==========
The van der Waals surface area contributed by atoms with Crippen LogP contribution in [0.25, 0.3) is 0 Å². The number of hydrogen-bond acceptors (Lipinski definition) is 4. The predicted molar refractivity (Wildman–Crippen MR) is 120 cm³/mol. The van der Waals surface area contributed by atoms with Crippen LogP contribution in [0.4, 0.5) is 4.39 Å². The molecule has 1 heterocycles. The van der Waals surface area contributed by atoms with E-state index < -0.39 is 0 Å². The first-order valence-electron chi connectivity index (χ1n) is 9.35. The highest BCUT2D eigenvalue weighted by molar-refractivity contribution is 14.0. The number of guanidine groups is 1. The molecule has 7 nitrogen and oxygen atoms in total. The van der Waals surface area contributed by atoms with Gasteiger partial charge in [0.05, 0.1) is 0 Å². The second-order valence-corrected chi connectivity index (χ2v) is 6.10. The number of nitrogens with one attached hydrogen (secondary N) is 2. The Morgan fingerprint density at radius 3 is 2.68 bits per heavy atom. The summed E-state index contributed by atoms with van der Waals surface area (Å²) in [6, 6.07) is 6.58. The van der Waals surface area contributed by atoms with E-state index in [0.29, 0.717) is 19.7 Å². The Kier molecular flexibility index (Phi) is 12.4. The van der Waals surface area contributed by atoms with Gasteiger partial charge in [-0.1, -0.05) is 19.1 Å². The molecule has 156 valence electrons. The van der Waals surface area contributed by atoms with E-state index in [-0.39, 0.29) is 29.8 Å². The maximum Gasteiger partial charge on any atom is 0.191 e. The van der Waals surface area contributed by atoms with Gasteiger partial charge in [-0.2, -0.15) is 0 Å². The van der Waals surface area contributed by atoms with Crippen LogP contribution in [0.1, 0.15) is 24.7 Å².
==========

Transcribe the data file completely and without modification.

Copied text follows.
The van der Waals surface area contributed by atoms with Crippen LogP contribution in [0.25, 0.3) is 0 Å². The number of hydrogen-bond acceptors (Lipinski definition) is 4. The predicted molar refractivity (Wildman–Crippen MR) is 120 cm³/mol. The van der Waals surface area contributed by atoms with Crippen LogP contribution in [0.4, 0.5) is 4.39 Å². The molecule has 1 heterocycles. The van der Waals surface area contributed by atoms with E-state index < -0.39 is 0 Å². The first-order valence-electron chi connectivity index (χ1n) is 9.35. The highest BCUT2D eigenvalue weighted by molar-refractivity contribution is 14.0. The number of guanidine groups is 1. The molecule has 7 nitrogen and oxygen atoms in total. The van der Waals surface area contributed by atoms with Gasteiger partial charge in [0.05, 0.1) is 0 Å². The second-order valence-corrected chi connectivity index (χ2v) is 6.10. The number of nitrogens with one attached hydrogen (secondary N) is 2. The Morgan fingerprint density at radius 3 is 2.68 bits per heavy atom. The summed E-state index contributed by atoms with van der Waals surface area (Å²) in [6, 6.07) is 6.58. The van der Waals surface area contributed by atoms with E-state index in [0.29, 0.717) is 19.7 Å². The Kier molecular flexibility index (Phi) is 12.4. The van der Waals surface area contributed by atoms with Gasteiger partial charge in [-0.1, -0.05) is 19.1 Å². The molecule has 156 valence electrons. The van der Waals surface area contributed by atoms with E-state index in [-0.39, 0.29) is 29.8 Å². The maximum Gasteiger partial charge on any atom is 0.191 e. The van der Waals surface area contributed by atoms with Gasteiger partial charge in [-0.2, -0.15) is 0 Å². The van der Waals surface area contributed by atoms with Crippen LogP contribution in [0.1, 0.15) is 24.7 Å².